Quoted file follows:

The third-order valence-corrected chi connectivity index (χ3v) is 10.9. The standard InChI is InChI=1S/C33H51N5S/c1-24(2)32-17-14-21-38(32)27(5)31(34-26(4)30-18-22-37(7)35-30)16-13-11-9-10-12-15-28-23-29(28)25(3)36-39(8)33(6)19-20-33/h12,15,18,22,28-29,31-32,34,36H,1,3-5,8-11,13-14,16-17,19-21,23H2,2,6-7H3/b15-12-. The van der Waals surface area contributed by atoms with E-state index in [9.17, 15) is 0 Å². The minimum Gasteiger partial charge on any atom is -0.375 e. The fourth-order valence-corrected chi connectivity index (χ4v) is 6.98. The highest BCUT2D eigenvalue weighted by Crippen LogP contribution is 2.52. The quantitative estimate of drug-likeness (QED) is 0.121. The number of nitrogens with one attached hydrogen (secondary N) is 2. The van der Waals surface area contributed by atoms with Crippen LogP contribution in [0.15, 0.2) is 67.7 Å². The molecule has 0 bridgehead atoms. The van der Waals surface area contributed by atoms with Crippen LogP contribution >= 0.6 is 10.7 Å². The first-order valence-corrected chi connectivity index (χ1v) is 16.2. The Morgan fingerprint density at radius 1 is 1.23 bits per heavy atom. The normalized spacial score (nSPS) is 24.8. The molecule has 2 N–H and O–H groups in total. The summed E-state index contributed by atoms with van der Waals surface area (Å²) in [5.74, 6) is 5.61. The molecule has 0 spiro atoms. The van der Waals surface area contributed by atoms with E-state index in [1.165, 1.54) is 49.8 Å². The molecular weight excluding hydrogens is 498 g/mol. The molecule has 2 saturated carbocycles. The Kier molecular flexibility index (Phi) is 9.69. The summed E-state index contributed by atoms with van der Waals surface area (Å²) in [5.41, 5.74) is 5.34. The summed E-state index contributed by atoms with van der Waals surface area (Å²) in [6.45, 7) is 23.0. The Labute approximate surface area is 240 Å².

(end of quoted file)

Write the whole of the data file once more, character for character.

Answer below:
The third-order valence-corrected chi connectivity index (χ3v) is 10.9. The standard InChI is InChI=1S/C33H51N5S/c1-24(2)32-17-14-21-38(32)27(5)31(34-26(4)30-18-22-37(7)35-30)16-13-11-9-10-12-15-28-23-29(28)25(3)36-39(8)33(6)19-20-33/h12,15,18,22,28-29,31-32,34,36H,1,3-5,8-11,13-14,16-17,19-21,23H2,2,6-7H3/b15-12-. The van der Waals surface area contributed by atoms with E-state index in [9.17, 15) is 0 Å². The minimum Gasteiger partial charge on any atom is -0.375 e. The fourth-order valence-corrected chi connectivity index (χ4v) is 6.98. The highest BCUT2D eigenvalue weighted by Crippen LogP contribution is 2.52. The quantitative estimate of drug-likeness (QED) is 0.121. The number of nitrogens with one attached hydrogen (secondary N) is 2. The van der Waals surface area contributed by atoms with Crippen LogP contribution in [0.15, 0.2) is 67.7 Å². The molecule has 0 bridgehead atoms. The van der Waals surface area contributed by atoms with Crippen LogP contribution >= 0.6 is 10.7 Å². The first-order valence-corrected chi connectivity index (χ1v) is 16.2. The Morgan fingerprint density at radius 1 is 1.23 bits per heavy atom. The normalized spacial score (nSPS) is 24.8. The molecule has 2 N–H and O–H groups in total. The summed E-state index contributed by atoms with van der Waals surface area (Å²) in [5.74, 6) is 5.61. The molecule has 0 spiro atoms. The van der Waals surface area contributed by atoms with E-state index in [1.165, 1.54) is 49.8 Å². The molecular weight excluding hydrogens is 498 g/mol. The molecule has 2 saturated carbocycles. The Kier molecular flexibility index (Phi) is 9.69. The summed E-state index contributed by atoms with van der Waals surface area (Å²) in [5.41, 5.74) is 5.34. The summed E-state index contributed by atoms with van der Waals surface area (Å²) in [6.45, 7) is 23.0. The Labute approximate surface area is 240 Å².